Gary Horton

We primarily are a buy and hold. But we do periodically sell parcels off I believe from our real estate board. We just are authorized a couple locations. But again, Ross, they are what I would say a lot of money.

Ross Haberman – Haberman Fund

Okay.

Gary Horton

Couple of million in here, couple of million in there, so we have got our biggest bang is like last year we got a pretty good bang and that was because we did not want to sell it but Columbia University wanted it more than, you know, and so they paid us a lot of money for it.

Ross Haberman – Haberman Fund

So it is to say, everything has its price.

Gary Horton

Well, in some cases everything has a price except when they tell you, you do not have any other option but to take the cash, you take the cash. And we had two of those in the last year.

Ross Haberman – Haberman Fund

And one quick question for Joe. Joe, in the storage space, are you actively looking for new locations to buy or to build and is our overall price for the unit coming down?

Edward Shoen

Yes, we are actively looking to buy and build. We have not seen any decrease in cost in acquisitions we have got two or three now that may close that people are starting to get in the realm of reasonableness. People are not going to give away their assets, but people have been asking multiples that are reflective of the multiples that public storage enjoys as a REIT, and that just simply is unrealistic on a location by a location basis and of course, that we paid those REITs, we never will ever make any money. So, it took us out of the market and I think we are back in the market as a buyer because we are real buyer, and I would expect this year would be a little bit of that. We have a budget for it and…

Ross Haberman – Haberman Fund

What are sort of the average asking prices or multiple or cap rates today? Do you have a range?

Edward Shoen

They are all over the board, but we are seeing on a net rentable square foot. People are asking, let us say, excluding little Manhattan and bizarre markets like that, but people are asking $120 square foot in the high range to 85 in the low range. But we are not starting to see properties come in $65 of foot. At $65 of foot, there is a lot more flexibility and a lot less risk. And…

Ross Haberman – Haberman Fund

That is the purchase price per square foot?

Edward Shoen

Per net rentable.

Ross Haberman – Haberman Fund

Okay.

Edward Shoen

And that means roughly if you are going to, it all translates into a rate in the marketplace in occupancy which according to our business plan, we can make living and we cannot make a living paying people 16 times their cash flow that has not been a to very typical ask for the last four years. People ask 16 times forward projecting, okay. And it is baloney from our point of view. Now, it may work for somebody else’s business plan, but in our business plan, that is a nonstarter, and we have looked at literally thousands of location. I am sure we look at three to five locations a day. So, there is a lot of people floating stuff. But in this market, we should expect to see, 63,000 locations change hands annually. I do not think that is an unrealistic figure just based on normal churn in the marketplace. And the question is, if the changing hands are multiple prices that we think we could make a living at, then the question is, does it fit into our network and are we interested? And we, of course, have our criteria, which are different than some other peoples.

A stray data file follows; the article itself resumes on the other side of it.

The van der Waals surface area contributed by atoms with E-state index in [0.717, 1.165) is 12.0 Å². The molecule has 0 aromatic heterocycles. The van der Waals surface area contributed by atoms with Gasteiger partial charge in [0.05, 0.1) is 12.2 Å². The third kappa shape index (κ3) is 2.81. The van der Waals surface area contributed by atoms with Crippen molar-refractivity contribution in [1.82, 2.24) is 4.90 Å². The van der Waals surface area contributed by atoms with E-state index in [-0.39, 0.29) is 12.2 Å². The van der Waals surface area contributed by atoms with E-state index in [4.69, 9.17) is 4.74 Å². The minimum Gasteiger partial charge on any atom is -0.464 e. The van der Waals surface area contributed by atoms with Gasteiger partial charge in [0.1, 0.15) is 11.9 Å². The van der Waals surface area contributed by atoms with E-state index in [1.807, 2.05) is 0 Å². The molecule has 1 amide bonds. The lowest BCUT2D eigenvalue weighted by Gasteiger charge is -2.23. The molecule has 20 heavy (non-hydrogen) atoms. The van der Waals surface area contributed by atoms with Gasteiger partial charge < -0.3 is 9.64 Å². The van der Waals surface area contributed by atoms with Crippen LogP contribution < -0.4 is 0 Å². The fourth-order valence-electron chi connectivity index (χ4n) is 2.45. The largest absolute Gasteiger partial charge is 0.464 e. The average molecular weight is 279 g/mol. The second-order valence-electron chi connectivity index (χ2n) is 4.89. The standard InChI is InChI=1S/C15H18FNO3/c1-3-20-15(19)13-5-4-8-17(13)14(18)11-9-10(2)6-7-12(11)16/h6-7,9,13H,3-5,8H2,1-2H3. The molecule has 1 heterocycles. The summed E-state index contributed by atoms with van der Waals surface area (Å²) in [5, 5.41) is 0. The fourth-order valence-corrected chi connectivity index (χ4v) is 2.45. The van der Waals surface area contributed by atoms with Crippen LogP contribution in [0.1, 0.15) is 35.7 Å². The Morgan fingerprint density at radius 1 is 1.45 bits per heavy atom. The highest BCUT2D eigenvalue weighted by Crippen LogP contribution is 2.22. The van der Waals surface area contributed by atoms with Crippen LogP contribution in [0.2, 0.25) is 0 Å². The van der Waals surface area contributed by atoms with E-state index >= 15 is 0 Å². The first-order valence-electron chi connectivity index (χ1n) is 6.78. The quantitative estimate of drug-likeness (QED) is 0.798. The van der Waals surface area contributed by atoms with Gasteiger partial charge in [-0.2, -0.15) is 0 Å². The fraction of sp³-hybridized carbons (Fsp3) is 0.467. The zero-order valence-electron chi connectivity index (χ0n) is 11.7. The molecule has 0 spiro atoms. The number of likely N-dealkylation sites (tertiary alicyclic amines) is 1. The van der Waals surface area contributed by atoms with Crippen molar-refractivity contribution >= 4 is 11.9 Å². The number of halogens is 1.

Ross Haberman – Haberman Fund

So, 10 to 12 times cash flow, was that more palatable?

Edward Shoen

Yes, I think when your 10 to 12 times you are in more sustainable, it is a business propositions and you are not speculating. That is what I would say.

Ross Haberman – Haberman Fund

Okay.

Edward Shoen

Now, this thing gets on at hard times and that is trailing 12, not the projection at real cash flow. But if this gets on at hard times, we have seen lots of times that these properties have traded at times. So, if this gets at hard times, then that would be a buying opportunity.

Ross Haberman – Haberman Fund

I got it.

Operator

(Operator Instructions). You have a follow up question coming from Ian Gilson. Your line is open.

Ian Gilson – Zacks Investments

Our question for Gary, cost of funds out there, Gary, short term, what is it like?

Gary Horton

We have not done anything brand new but we have some revolvers. I believe that we are borrowing today at 3.99%.

Ian Gilson – Zacks Investments

How about on leasing?

Gary Horton

Under leasing, it is a very interesting because I just have one that I have gotten approved by the finance committee, and I believe and it may have adjusted down somewhat but it was at 4.81% would be the implicit rate.

Ian Gilson – Zacks Investments

Okay. Gary thanks.

Operator

Mr. Shoen, if you would like to make any closing remarks, you may do so at this time.

Edward Shoen

Well, thank you all very much for your support. We will try to continue to be candid. This is a dynamic marketplace, and you all probably know it better than I do. And so, predictions are hard to make, but our base business is a need driven business. It is not a want. And our business has some inherent stability when things start tightening up. So, I am very optimistic about the future, but I expect the near term one, two or three years to be tight a little bit. So, my thanks for your time but we will talk to you again. Have a nice day.

Operator

This concludes today’s conference call. You may now disconnect.